America Needs an Arctic Strategy

Port of Murmansk, Russia, February 2011 (Dmitriy Chistoprudov)

Port of Murmansk, Russia, February 2011 (Dmitriy Chistoprudov)

Global shipping may be on the verge of a breakthrough — literally. Within mere years, polar routes could be sufficiently ice free to revolutionize world trade. The distance between Europe and Japan could be shortened by up to 40 percent for example which would provide tremendous savings in time and resources.

As the Arctic assumes newfound significance for the world economy, national governments are stepping in. The melting ice isn’t just an opportunity for shipping; there are huge oil and gas supplies waiting to be exploited up north. Countries like Canada, Norway and Russia are already in conflict over maritime borders in the region.

Under United Nations sea law, the eight Arctic states have jurisdiction over waters extending twelve nautical miles from their shore with their exclusive economic zones stretching up to two hundred miles into the Arctic Ocean. Most of these countries already have extended oil and natural gas industries.

Canada has accelerated its exploitation of tar sands in Alberta under Prime Minister Stephen Harper’s conservative leadership and he insists that “the north has never been more important” to his country.

Russia accounts for the bulk of Arctic land and has made its designs abundantly clear in recent years. In good Cold War fashion, it has resumed patrolling the region with bomber planes and warships while Moscow invested more than a billion dollars in the expansion of the port of Murmansk which is supposed to double its capacity by 2015.

Canada, Denmark, Finland, Iceland, Norway, Sweden and the United States all claim part of the polar region as well which is rapidly becoming accessible to shipping and mining activity due to global warming.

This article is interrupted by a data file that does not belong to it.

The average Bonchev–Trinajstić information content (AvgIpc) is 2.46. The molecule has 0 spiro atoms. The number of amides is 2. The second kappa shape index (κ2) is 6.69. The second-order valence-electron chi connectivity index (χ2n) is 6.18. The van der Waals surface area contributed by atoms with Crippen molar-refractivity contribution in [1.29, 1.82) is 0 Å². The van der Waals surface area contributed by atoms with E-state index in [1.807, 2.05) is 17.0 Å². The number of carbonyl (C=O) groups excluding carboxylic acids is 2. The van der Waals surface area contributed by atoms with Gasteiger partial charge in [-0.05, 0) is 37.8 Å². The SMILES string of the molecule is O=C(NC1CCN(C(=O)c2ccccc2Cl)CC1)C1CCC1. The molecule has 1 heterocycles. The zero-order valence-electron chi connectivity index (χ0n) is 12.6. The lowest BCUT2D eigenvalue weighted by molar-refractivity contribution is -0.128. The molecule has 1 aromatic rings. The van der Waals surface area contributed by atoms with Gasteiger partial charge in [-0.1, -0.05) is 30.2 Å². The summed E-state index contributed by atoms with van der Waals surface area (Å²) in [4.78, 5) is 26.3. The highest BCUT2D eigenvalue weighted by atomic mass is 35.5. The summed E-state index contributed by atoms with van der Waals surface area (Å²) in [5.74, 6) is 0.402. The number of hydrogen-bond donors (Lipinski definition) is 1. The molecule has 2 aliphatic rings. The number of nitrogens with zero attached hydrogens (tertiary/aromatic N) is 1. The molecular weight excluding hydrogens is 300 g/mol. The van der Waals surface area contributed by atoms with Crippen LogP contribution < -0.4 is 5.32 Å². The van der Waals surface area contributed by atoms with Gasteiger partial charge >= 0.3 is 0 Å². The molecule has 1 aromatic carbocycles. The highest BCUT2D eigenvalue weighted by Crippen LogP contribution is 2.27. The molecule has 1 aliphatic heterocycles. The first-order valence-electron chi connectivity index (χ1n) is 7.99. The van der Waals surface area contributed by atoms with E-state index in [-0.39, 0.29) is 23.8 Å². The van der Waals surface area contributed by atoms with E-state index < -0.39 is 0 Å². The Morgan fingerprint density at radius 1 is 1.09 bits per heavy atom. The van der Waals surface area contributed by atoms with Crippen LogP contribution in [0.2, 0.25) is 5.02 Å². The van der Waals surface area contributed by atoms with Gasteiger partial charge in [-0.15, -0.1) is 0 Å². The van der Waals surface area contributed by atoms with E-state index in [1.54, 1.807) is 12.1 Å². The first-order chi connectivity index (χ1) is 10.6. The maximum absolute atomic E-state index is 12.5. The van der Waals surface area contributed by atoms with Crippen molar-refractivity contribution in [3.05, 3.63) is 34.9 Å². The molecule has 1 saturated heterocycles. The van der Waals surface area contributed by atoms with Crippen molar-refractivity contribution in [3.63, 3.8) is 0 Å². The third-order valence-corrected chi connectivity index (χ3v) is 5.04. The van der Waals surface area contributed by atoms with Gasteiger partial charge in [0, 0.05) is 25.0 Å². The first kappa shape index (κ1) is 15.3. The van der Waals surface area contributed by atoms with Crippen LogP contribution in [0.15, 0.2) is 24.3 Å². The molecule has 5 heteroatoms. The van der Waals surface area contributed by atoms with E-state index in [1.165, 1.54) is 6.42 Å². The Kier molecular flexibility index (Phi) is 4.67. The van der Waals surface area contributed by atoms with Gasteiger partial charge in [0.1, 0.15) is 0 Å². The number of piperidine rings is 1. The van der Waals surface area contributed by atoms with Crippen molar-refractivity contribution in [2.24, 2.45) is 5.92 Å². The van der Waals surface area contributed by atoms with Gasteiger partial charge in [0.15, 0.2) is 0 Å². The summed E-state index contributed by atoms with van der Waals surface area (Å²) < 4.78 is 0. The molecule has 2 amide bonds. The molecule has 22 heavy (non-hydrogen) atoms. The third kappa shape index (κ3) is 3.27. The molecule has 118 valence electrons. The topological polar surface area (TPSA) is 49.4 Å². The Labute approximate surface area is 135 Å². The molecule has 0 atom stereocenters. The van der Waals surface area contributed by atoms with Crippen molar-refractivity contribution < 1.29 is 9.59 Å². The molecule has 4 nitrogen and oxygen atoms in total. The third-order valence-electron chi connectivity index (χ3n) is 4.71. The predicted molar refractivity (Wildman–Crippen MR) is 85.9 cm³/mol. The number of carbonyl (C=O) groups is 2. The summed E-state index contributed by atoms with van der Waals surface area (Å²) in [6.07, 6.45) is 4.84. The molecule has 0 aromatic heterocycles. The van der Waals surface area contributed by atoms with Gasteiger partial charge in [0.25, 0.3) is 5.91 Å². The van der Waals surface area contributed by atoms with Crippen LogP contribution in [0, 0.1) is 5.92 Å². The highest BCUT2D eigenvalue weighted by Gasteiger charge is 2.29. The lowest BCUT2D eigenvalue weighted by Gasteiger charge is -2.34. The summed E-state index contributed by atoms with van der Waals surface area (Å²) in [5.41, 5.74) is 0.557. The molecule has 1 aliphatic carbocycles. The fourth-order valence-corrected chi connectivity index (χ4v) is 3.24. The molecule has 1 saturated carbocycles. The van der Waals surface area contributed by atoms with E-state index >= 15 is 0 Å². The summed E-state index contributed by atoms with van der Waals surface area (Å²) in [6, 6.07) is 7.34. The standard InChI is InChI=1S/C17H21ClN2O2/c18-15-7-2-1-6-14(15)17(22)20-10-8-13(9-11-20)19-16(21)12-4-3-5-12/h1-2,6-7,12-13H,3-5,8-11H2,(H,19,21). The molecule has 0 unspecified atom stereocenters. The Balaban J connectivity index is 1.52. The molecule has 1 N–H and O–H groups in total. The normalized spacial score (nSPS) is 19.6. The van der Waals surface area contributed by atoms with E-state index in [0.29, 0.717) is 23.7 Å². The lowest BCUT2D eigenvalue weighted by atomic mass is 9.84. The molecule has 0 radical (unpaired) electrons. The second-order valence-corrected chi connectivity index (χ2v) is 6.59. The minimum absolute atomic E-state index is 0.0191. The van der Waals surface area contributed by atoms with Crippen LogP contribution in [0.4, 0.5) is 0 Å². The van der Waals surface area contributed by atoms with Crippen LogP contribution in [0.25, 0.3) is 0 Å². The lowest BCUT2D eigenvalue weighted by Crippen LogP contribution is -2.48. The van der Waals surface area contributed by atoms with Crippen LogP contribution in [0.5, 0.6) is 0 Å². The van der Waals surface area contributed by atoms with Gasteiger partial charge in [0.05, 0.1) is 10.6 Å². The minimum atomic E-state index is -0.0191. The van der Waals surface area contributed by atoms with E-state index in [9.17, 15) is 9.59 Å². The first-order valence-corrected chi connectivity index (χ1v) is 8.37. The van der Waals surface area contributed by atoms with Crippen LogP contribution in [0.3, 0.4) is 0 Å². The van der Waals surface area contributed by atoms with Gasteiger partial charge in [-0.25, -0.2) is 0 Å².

Last April, NATO staged a large-scale military exercise above the Arctic Circle in Norway. More than 8500 troops along with a thousand special forces from fourteen different nations participated, including soldiers from Germany, the Netherlands, Sweden, the United Kingdom and the United States.

Arctic tensions have been rising since Russian president Dmitri Medvedev said in March that his country is prepared to defend its claim on the region’s natural resources.

“We have seen attempts to limit Russia’s access to the exploration and development of the Arctic mineral resources,” said Medvedev at the time. “That’s absolutely inadmissible from the legal viewpoint and unfair given our nation’s geographical location and history.”

Russia most recently clashed with Canada over which country controls the Lomonosov Ridge, a mountain chain that runs underneath the Arctic. Russia and Norway on the other hand signed a treaty this year that ended a forty year long dispute over their maritime borders in the Barents Sea.

The Arctic is estimated to contain about 13 percent of the world’s undiscovered oil and so much as 30 percent of the world’s undiscovered natural gas. Together this represents 22 percent of all untapped but technically recoverable hydrocarbons. Over 80 percent of these resources lie offshore.

Nearly all of the countries bordering the Arctic recognize the potential — except for the United States. The nation’s coast guard deploys just three icebreakers with two antiquated and likely to be retired. It’s why the conservative Heritage Foundation urges private sector involvement to keep the polar routes navigable.

Washington could help by repealing a ninety year old protectionist measure which prohibits ships not built in America or owned by Americans from shipping goods between American ports. The 1920 Jones Act has arguably destroyed American shipping. Fact is that less than 1 percent of ships built worldwide are built in the United States, icebreakers included.

If the Arctic is the new frontier, the United States can’t afford to miss out on it. The volume and velocity of global trade will hugely increase if the polar ice starts smelting. Conflicts are likely to erupt over the ownership of natural resources and the delineation of maritime borders. Canada and Russia could be tomorrow’s great powers. If America is to be a relevant player in the region, it needs an Arctic strategy.